There has been lots of press nationally and locally about getting a COVID vaccination.  While my Dad is not famous enough to get a shot on national TV, I thought it would be helpful to others who are awaiting their shots, to share his (our) experience here in Gallatin County, Montana.

Scheduling

Gallatin County moved into Phase 1B of Covid vaccinations at the end of January. This group encompasses anyone 70 and over as well as people 16-69 with certain underlying health conditions and people of color.  This included my dad, who had said that he wanted to get the vaccine so he would be able to travel and not have to worry about exposure to COVID-19 as a man in his 80's.

I began to search how to get him signed up for the vaccine. There are several ways to get on a vaccination list and people suggested that I sign my dad up for all of them. So, I signed him up through the local health department, through the veterans, and through his local doctor.

Since Gallatin County is only receiving an average of 1,300 doses of COVID-19 vaccine per week, supply has been limited. After several attempts through the health department to try to get signed up quickly, we were able to get an appointment thanks to his local doctor.

Once an appointment was set, we were sent an email confirming the time and location.  Other than knowing the vaccinations were taking place at the Gallatin County Fairgrounds, we weren't really sure what to expect and didn’t know anyone who had gone through the process.

The Process

We arrived for the appointment at the Gallatin County Fairgrounds and entered through the main entrance off Tamarack Street. The first building, Exhibit Building 4, had a few signs pointing out the vaccination center. I'll admit, I was surprised that the parking lot was so empty.

We were a few minutes early. There was no wait and three volunteers were ready to check-in my dad. We then immediately proceeded to the vaccination point where numerous tables were available. The retired MD who helped us was able to take his time and speak with my dad about the vaccine, ask some personal medical questions, tell us about the vaccine side effects, answer all of my strange questions, and even chat with us about his family.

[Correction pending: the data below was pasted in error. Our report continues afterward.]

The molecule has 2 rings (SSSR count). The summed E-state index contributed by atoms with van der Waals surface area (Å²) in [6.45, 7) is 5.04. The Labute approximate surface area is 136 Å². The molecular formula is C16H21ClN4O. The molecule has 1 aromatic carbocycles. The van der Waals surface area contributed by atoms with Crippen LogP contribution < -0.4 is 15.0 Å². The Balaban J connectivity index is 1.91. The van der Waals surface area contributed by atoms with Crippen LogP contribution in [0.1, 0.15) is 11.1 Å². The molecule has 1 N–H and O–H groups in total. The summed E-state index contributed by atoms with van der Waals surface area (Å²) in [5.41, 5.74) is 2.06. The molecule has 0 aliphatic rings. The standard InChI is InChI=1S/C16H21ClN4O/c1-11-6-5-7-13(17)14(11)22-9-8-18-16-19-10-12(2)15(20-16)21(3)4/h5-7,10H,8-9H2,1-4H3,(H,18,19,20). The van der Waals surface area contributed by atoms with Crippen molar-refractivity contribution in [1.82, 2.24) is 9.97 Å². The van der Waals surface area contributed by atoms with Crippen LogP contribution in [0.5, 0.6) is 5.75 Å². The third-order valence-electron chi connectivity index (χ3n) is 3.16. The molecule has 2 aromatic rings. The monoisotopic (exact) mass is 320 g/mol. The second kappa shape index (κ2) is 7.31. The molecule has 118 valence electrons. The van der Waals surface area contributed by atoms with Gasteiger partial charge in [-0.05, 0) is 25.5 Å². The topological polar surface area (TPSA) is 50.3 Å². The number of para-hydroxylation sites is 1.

After the shot, my dad received a COVID-19 Vaccination Record Card, similar to the one below.

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On the vaccination card, they will note which of the two types of vaccines you receive. They are distributing the Pfizer-BioNTech and the Moderna locally.

Following the shot, we were sent into an observation room for 15 minutes. Here, they informed us that they will email a link to set an appointment in four weeks or that we could set that appointment before we left. (HINT: Take a calendar with you so you can easily set up your second appointment.)

Overall, the process was pretty straightforward once the appointment was confirmed. Everyone was very polite and informative. The shot itself is a small needle and less painful than a typical annual flu shot.

Gallatin County has distributed 12,740 first doses of the vaccination and 5,142 doses of the second as of Tuesday, February 23rd. Currently, the eligible population to be vaccinated is 94,211. To see how the county compares to the rest of the state, see a full map of vaccine distributions here.

If you do have questions about the vaccine, you can reach the Health Departments Call Center at 406-548-0123 or by emailing callcenter@readygallatin.com.

 

 

LOOK: Answers to 30 common COVID-19 vaccine questions

While much is still unknown about the coronavirus and the future, what is known is that the currently available vaccines have gone through all three trial phases and are safe and effective. It will be necessary for as many Americans as possible to be vaccinated in order to finally return to some level of pre-pandemic normalcy, and hopefully these 30 answers provided here will help readers get vaccinated as soon they are able.

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